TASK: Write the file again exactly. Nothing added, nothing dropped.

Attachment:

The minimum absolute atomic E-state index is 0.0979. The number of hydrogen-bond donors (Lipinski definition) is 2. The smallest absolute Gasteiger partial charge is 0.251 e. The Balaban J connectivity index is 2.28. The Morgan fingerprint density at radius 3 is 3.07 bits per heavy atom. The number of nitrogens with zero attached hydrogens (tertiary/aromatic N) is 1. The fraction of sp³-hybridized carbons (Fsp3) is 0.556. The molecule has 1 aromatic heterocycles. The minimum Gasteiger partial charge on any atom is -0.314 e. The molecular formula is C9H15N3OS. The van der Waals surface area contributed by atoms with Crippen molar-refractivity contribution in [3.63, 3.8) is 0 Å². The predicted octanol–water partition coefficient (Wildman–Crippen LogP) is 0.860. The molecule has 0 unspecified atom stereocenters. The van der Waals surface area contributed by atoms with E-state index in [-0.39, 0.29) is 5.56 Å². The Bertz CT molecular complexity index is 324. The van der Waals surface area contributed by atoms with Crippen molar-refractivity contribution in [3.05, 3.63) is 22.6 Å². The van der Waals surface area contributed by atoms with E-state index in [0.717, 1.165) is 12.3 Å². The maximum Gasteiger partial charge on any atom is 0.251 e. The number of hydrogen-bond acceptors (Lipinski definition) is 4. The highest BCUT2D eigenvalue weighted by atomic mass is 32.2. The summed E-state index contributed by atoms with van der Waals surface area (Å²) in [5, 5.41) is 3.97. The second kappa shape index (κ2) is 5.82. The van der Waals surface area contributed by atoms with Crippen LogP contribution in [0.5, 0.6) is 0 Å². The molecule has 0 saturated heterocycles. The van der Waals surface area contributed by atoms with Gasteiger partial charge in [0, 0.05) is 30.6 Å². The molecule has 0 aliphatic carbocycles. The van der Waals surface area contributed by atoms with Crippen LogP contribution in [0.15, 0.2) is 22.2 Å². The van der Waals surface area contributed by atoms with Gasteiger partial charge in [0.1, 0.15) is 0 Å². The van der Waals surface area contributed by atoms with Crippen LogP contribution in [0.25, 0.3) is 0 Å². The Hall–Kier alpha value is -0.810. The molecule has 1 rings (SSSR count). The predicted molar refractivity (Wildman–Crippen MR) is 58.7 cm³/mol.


The minimum absolute atomic E-state index is 0.0979. The number of hydrogen-bond donors (Lipinski definition) is 2. The smallest absolute Gasteiger partial charge is 0.251 e. The Balaban J connectivity index is 2.28. The Morgan fingerprint density at radius 3 is 3.07 bits per heavy atom. The number of nitrogens with zero attached hydrogens (tertiary/aromatic N) is 1. The fraction of sp³-hybridized carbons (Fsp3) is 0.556. The molecule has 1 aromatic heterocycles. The minimum Gasteiger partial charge on any atom is -0.314 e. The molecular formula is C9H15N3OS. The van der Waals surface area contributed by atoms with Crippen molar-refractivity contribution in [3.63, 3.8) is 0 Å². The predicted octanol–water partition coefficient (Wildman–Crippen LogP) is 0.860. The molecule has 0 unspecified atom stereocenters. The van der Waals surface area contributed by atoms with E-state index in [-0.39, 0.29) is 5.56 Å². The Bertz CT molecular complexity index is 324. The van der Waals surface area contributed by atoms with Crippen molar-refractivity contribution in [3.05, 3.63) is 22.6 Å². The van der Waals surface area contributed by atoms with E-state index in [0.717, 1.165) is 12.3 Å². The maximum Gasteiger partial charge on any atom is 0.251 e. The number of hydrogen-bond acceptors (Lipinski definition) is 4. The highest BCUT2D eigenvalue weighted by atomic mass is 32.2. The summed E-state index contributed by atoms with van der Waals surface area (Å²) in [5, 5.41) is 3.97. The second kappa shape index (κ2) is 5.82. The van der Waals surface area contributed by atoms with Crippen LogP contribution in [0.5, 0.6) is 0 Å². The molecule has 0 saturated heterocycles. The van der Waals surface area contributed by atoms with Gasteiger partial charge in [0, 0.05) is 30.6 Å². The molecule has 0 aliphatic carbocycles. The van der Waals surface area contributed by atoms with Crippen LogP contribution in [0.15, 0.2) is 22.2 Å². The van der Waals surface area contributed by atoms with Gasteiger partial charge in [0.1, 0.15) is 0 Å². The van der Waals surface area contributed by atoms with Crippen LogP contribution in [0.25, 0.3) is 0 Å². The Hall–Kier alpha value is -0.810. The molecule has 1 rings (SSSR count). The predicted molar refractivity (Wildman–Crippen MR) is 58.7 cm³/mol.